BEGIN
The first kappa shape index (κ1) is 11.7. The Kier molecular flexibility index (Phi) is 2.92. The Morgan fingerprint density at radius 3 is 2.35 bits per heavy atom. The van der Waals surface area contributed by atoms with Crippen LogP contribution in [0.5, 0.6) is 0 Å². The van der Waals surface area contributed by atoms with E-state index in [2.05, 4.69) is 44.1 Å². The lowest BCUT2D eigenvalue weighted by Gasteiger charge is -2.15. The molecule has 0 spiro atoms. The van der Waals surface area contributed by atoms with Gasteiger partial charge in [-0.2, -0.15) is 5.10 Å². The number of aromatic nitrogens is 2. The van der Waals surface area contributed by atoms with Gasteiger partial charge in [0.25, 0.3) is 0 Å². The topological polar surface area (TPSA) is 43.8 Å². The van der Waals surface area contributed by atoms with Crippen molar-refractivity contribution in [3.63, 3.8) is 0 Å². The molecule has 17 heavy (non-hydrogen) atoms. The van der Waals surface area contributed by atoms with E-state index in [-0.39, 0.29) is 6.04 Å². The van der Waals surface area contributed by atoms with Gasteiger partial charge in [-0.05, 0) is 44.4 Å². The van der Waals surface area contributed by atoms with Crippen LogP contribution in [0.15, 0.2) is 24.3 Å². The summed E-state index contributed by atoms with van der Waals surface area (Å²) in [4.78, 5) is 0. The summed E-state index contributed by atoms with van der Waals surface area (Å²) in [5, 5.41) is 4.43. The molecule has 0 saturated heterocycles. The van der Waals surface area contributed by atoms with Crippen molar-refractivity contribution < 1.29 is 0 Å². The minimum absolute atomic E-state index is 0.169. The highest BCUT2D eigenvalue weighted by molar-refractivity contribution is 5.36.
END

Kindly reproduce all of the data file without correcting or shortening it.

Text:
The first kappa shape index (κ1) is 11.7. The Kier molecular flexibility index (Phi) is 2.92. The Morgan fingerprint density at radius 3 is 2.35 bits per heavy atom. The van der Waals surface area contributed by atoms with Crippen LogP contribution in [0.5, 0.6) is 0 Å². The van der Waals surface area contributed by atoms with E-state index in [2.05, 4.69) is 44.1 Å². The lowest BCUT2D eigenvalue weighted by Gasteiger charge is -2.15. The molecule has 0 spiro atoms. The van der Waals surface area contributed by atoms with Gasteiger partial charge in [-0.2, -0.15) is 5.10 Å². The number of aromatic nitrogens is 2. The van der Waals surface area contributed by atoms with Gasteiger partial charge in [0.25, 0.3) is 0 Å². The topological polar surface area (TPSA) is 43.8 Å². The van der Waals surface area contributed by atoms with Crippen molar-refractivity contribution in [3.63, 3.8) is 0 Å². The molecule has 17 heavy (non-hydrogen) atoms. The van der Waals surface area contributed by atoms with E-state index in [-0.39, 0.29) is 6.04 Å². The van der Waals surface area contributed by atoms with Gasteiger partial charge in [-0.05, 0) is 44.4 Å². The van der Waals surface area contributed by atoms with Crippen LogP contribution in [0.15, 0.2) is 24.3 Å². The summed E-state index contributed by atoms with van der Waals surface area (Å²) in [4.78, 5) is 0. The summed E-state index contributed by atoms with van der Waals surface area (Å²) in [5, 5.41) is 4.43. The molecule has 0 saturated heterocycles. The van der Waals surface area contributed by atoms with Crippen molar-refractivity contribution < 1.29 is 0 Å². The minimum absolute atomic E-state index is 0.169. The highest BCUT2D eigenvalue weighted by molar-refractivity contribution is 5.36.